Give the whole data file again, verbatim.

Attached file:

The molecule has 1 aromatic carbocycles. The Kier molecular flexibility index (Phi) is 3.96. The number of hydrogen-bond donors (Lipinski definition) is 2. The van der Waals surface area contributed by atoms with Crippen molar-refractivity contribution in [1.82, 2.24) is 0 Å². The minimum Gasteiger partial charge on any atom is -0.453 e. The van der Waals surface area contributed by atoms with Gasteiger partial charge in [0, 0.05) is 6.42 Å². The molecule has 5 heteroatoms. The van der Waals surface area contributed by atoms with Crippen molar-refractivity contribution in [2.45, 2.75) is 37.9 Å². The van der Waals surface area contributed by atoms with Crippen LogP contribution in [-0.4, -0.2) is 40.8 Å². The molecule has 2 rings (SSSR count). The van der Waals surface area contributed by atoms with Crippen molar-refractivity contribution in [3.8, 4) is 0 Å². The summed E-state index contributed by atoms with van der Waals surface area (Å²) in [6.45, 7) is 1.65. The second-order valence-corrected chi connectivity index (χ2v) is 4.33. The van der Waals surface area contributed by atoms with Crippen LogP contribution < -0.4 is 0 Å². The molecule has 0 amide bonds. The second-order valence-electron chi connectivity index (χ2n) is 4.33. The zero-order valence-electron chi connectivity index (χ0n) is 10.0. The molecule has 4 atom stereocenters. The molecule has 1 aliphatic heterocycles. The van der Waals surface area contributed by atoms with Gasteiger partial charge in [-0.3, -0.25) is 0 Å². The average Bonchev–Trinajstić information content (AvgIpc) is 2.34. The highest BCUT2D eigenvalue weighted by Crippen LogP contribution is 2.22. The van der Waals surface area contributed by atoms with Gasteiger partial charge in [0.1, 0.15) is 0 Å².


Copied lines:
The molecule has 1 aromatic carbocycles. The Kier molecular flexibility index (Phi) is 3.96. The number of hydrogen-bond donors (Lipinski definition) is 2. The van der Waals surface area contributed by atoms with Crippen molar-refractivity contribution in [1.82, 2.24) is 0 Å². The minimum Gasteiger partial charge on any atom is -0.453 e. The van der Waals surface area contributed by atoms with Gasteiger partial charge in [0, 0.05) is 6.42 Å². The molecule has 5 heteroatoms. The van der Waals surface area contributed by atoms with Crippen molar-refractivity contribution in [2.45, 2.75) is 37.9 Å². The van der Waals surface area contributed by atoms with Crippen LogP contribution in [-0.4, -0.2) is 40.8 Å². The molecule has 2 rings (SSSR count). The van der Waals surface area contributed by atoms with Crippen molar-refractivity contribution in [3.8, 4) is 0 Å². The summed E-state index contributed by atoms with van der Waals surface area (Å²) in [6.45, 7) is 1.65. The second-order valence-corrected chi connectivity index (χ2v) is 4.33. The van der Waals surface area contributed by atoms with Crippen LogP contribution < -0.4 is 0 Å². The molecule has 0 amide bonds. The second-order valence-electron chi connectivity index (χ2n) is 4.33. The zero-order valence-electron chi connectivity index (χ0n) is 10.0. The molecule has 4 atom stereocenters. The molecule has 1 aliphatic heterocycles. The van der Waals surface area contributed by atoms with Gasteiger partial charge in [-0.3, -0.25) is 0 Å². The average Bonchev–Trinajstić information content (AvgIpc) is 2.34. The highest BCUT2D eigenvalue weighted by Crippen LogP contribution is 2.22. The van der Waals surface area contributed by atoms with Gasteiger partial charge in [0.1, 0.15) is 0 Å².